The Gravity Museum is a hands-on catalogue of the gravitational forces acting on the planets in our solar system. Created by Kristoph Krisjans, who also brought us the Moondrop gravity-defying fidget toy, the Gravity Museum serves a similar dual purpose: it teaches us about the universe through a tangible, interactive experience; and it looks damn cool on the desktop.
Since we're all familiar with the gravity on Earth, Krisjans uses the Earth sphere in his museum as the benchmark. All 8 planets are the same size and shape, but the 7 we haven't been to yet have been precisely calculated with a weight* representative of their specific gravity as it relates to Earth's. You can "experience" the different forces by holding Earth in one hand and, say, Jupiter in another. Jupiter's gravitational force is much larger than Earth's, so its weight will allow you to feel how heavy Earth would be if you held it on the surface of Jupiter.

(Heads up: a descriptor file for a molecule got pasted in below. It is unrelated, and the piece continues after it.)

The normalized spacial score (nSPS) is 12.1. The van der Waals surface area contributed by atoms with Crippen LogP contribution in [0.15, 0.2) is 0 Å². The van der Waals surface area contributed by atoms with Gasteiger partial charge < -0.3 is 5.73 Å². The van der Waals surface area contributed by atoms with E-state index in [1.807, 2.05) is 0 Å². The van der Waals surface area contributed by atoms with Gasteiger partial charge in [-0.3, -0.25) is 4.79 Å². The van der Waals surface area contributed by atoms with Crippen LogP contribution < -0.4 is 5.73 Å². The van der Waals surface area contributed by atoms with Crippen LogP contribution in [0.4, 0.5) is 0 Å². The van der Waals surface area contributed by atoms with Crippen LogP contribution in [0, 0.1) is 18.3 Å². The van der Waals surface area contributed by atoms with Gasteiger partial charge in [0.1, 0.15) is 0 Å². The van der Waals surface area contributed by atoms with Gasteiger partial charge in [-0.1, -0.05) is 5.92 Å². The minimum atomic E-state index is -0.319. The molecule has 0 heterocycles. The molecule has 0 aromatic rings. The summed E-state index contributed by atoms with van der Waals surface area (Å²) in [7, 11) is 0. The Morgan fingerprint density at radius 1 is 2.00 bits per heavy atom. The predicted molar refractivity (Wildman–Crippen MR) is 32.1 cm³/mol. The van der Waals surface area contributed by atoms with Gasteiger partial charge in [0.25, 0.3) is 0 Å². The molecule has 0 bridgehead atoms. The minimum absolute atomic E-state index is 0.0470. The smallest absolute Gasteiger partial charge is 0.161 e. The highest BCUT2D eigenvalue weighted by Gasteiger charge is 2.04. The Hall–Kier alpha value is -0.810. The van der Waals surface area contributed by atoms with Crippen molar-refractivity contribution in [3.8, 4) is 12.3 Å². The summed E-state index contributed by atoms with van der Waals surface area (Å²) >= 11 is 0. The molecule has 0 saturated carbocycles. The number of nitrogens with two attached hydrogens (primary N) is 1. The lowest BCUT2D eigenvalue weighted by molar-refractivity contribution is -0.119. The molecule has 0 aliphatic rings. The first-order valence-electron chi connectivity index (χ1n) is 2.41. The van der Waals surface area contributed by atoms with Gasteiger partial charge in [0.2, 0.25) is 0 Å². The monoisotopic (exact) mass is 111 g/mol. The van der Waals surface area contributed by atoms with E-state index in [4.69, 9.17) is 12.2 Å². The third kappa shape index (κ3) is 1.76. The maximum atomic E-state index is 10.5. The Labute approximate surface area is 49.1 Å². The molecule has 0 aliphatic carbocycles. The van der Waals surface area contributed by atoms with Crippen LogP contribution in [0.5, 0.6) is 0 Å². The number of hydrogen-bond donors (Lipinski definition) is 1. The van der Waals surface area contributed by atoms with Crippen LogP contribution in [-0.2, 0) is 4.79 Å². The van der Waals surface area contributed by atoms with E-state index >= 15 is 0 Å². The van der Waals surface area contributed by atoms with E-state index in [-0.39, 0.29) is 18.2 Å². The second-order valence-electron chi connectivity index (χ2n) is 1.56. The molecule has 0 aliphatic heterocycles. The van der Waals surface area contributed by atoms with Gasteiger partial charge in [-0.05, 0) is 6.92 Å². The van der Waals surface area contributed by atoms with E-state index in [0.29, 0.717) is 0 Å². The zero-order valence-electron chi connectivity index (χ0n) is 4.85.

Here's a GIF of the planet spheres in action.
If you like the Gravity Museum's tangible take on physics and the solar system, or just dig the jewel-toned spheres in their domed display case, head to Kickstarter and pledge for one of your own through December 13, 2017.
*As a quick review, remember that an object's mass does not change regardless of where it is in the solar system. But weight is a product of mass and the force of gravity acting on it, and can change based on location. It's a word we often use interchangeably with "mass" since we don't have to deal too much with different gravitational forces in everyday life.
With the Gravity Museum, Krisjans has established different masses for his planets to provide a sense of gravitational force. I'm using the word "weight" here because it's the more common term and, since you'd be using the Gravity Museum on Earth, an accurate one for our purposes.